In general: Zanzibar is an archipelago made up mainly of “Zanzibar” – the local name is “Unguja” but it is internationally known as Zanzibar – and Pemba Islands, as well as over 50 small islands. It is located in the Indian Ocean, about 40 km from the Tanzanian coast, and 6° south of the equator. The island is roughly 85 km long and 39 km wide.
Culture/history: The capital is Zanzibar City, located on the west coast of the island. Its historic center is Stone Town and it is said to be the only functioning ancient town in East Africa. There are three buildings that I know of that have underground tunnels leading out to the ocean; these were built after the slave trade was prohibited by the British; that way the poor slaves were smuggled at low tide from the boats through the tunnels into these buildings. Stone Town’s architecture, mostly dating back to the 19th century, reflects the diverse influences underlying the Swahili culture. Stone Town was designated as a UNESCO World Heritage Site in 2000.
Zanzibar’s main industries are spices, raffia (products made from raphia palm trees), seaweed and of course tourism. The islands mainly produce cloves, nutmeg, cinnamon and black pepper. For this reason, the islands are also known as the Spice Islands. Please do try to go on a spice tour, the plantations are about 20 km north of Stone Town, it is definitely worth your while.
Language is KiSwahili but English is widely spoken especially in Stone Town, also Arabic and Italian and lately there are quite a few tour guides in town who speak German.
It is lots of fun if you try to speak some words in KiSwahili, greetings for example. You will for sure be rewarded with a bright smile. Most important word is “Jambo” which is a friendly greeting – you just reply also with “Jambo”. Thank you is “ahsante”. For the English word “cool/okay” you can use “poa”. For more phrases, please check page “To do and not to do”.
As per the last consensus in 2012, approx. 1.3 million people live on Zanzibar island. Population growth annually is just over 3%.
ALL beaches on Zanzibar are PUBLIC beaches, they belong to the people of Zanzibar, by law. That means that a hotel’s property ends a few meters from the beach. You can take long walks on the endless beaches, uninterrupted.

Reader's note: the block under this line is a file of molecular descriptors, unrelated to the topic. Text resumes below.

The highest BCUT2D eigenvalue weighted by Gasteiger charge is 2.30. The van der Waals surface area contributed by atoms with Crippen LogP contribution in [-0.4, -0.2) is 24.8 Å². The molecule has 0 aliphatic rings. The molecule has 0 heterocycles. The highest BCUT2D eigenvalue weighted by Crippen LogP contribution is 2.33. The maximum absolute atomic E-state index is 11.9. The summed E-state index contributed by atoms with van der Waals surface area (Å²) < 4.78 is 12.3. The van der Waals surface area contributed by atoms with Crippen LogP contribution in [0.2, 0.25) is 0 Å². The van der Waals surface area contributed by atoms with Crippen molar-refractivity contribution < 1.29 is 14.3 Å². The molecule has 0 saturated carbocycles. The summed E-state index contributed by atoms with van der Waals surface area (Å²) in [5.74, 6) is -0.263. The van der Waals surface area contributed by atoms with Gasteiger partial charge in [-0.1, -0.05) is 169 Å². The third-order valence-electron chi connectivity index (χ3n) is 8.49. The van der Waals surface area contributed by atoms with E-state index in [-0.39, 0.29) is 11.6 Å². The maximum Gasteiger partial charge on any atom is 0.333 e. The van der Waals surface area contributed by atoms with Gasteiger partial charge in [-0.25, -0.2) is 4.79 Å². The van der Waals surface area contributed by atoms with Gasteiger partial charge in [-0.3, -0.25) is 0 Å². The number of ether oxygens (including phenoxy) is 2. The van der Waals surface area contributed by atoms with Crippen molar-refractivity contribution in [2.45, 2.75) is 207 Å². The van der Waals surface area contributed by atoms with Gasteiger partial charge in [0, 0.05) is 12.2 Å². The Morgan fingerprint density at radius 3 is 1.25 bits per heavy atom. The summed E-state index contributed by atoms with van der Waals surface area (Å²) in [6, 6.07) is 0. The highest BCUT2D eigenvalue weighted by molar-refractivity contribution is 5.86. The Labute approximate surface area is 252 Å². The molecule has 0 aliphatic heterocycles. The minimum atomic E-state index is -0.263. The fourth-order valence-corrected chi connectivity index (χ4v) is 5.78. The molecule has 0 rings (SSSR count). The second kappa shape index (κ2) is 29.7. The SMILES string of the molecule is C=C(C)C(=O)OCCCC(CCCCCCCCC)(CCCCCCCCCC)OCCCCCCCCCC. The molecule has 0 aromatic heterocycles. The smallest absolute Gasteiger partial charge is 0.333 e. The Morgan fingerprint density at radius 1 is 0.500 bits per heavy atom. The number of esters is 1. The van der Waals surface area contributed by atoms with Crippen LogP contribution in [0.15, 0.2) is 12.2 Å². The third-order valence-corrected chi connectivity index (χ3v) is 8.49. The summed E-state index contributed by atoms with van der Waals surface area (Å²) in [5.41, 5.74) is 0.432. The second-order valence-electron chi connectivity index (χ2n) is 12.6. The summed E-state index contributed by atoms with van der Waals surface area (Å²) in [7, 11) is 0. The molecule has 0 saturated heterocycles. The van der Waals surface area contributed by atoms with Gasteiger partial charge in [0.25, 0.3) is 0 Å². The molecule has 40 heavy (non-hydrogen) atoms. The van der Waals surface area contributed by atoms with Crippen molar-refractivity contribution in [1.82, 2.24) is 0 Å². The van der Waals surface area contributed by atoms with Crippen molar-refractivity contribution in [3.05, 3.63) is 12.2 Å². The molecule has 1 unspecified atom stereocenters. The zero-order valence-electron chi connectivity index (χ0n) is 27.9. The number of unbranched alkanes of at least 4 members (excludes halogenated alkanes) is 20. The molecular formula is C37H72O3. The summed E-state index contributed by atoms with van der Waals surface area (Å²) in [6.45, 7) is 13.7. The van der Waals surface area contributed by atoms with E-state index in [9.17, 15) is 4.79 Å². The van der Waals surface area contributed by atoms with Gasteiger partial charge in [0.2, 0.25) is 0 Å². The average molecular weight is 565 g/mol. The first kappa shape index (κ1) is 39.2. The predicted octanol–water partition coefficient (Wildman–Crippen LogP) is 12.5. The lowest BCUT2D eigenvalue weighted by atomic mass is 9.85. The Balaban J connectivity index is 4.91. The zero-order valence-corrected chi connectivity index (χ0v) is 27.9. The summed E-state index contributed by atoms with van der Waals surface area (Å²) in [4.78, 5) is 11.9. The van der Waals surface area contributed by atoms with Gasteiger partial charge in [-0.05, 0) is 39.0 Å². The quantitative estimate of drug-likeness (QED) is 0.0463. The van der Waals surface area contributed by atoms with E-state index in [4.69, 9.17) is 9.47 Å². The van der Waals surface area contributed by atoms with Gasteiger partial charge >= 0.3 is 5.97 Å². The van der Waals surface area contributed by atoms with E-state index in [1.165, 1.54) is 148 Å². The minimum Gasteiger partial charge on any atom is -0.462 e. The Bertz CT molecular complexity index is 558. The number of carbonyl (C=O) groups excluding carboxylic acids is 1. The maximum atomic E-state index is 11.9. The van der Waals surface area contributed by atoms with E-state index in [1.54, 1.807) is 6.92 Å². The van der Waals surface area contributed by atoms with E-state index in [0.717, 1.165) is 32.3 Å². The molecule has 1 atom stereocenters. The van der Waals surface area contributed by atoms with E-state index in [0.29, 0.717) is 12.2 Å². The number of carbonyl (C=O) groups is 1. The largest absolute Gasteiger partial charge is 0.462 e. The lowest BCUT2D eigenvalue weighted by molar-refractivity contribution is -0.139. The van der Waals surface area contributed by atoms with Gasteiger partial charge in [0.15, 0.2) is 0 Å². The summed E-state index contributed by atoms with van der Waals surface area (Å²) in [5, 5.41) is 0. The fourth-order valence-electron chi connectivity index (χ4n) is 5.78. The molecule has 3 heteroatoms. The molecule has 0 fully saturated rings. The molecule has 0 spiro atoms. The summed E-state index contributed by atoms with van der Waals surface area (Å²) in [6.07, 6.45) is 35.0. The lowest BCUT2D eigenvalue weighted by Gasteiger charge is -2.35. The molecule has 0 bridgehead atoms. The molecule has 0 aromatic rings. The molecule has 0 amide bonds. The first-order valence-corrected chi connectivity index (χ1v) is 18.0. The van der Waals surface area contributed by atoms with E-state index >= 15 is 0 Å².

One is not allowed to sleep on a beach at night. Tents on the beaches or anywhere else are not permitted on the island.
Besides the beautiful white sand beaches and delicious food, Zanzibar has quite a lot to offer. There are quite a few lime stone caves scattered all over Zanzibar and it is believed that in ancient days people lived in these caves. Some of the caves (like Tazari in Nungwi) are believed to have been used as hiding places for slaves in the pre-colonial Zanzibar era of the slave trade. Many of the caves are home to African bats. You can watch them at sunset flying out of the cave entrance. In Bwejuu at the south east coast is a large cave big enough to hold up to 1000 people. It is still used as a shrine. I mention a few of the caves on the pages “discover Zanzibar”.
Summer: December – February with temperatures around 30-35 degC
Rainy season: March till mid June, temperatures around 25-28degC in March, when it rains around 22-25degC – the last two years we had heavy rains and floods especially from mid April till mid June. Therefore most hotels are closed during the rainy season.
Winter: June – August, around 25 degC, with cold wind blowing especially in June
Spring: September – November, around 28-30 degCh. This is the “mini” rainy season, usually with short lived rains, sometimes though it rains for an entire day.
In general, the east coast of Zanzibar has better weather than the west coast.
Please be aware that, as anywhere else in the world, weather patterns keep changing here too.
Weather forecast: please check google weather for forecasts, it at least gives you an indication – there is NO weather station on Zanzibar. The closest one is in Dar es Salaam.
Sport activities include scuba diving, kitesurfing, SUP, snorkeling, deep sea fishing, wind surfing; cycling, volley ball, beach soccer etc. and golf (only at Sea Cliff Resort and Spa, 18 holes – No. 8 of the “30 of the World’s Most Beautiful Golf Courses” https://golfscape.com/blog/30-worlds-most-beautiful-golf-coursesjjj
Snorkeling: The best snorkeling is at Chumbe Island Coral Park with its fully protected coral reef sanctuary (www.chumbeisland.com). You can book a day trip or even stay there a night or two.
Also, the Safari Blue tour (www.safariblue.net) is highly recommended. You will be out on a boat all day, snorkeling, dolphins might choose to swim with you, BBQ lunch on a sandbank etc. Make sure you book with them, there are many cheap copies around, you will be disappointed.
Snorkeling at the Mnemba Attoll off Matemwe at the the north east coast is recommend if you don’t mind to snorkel-dive since the corals are a few meters down.
At the south east coast where you find the best white sand beaches lined with coconut trees, best snorkeling is at the Blue Lagoon off the coast of Dongwe.
Otherwise you can snorkel at the coral reefs off the entire east coast of the island at low tide.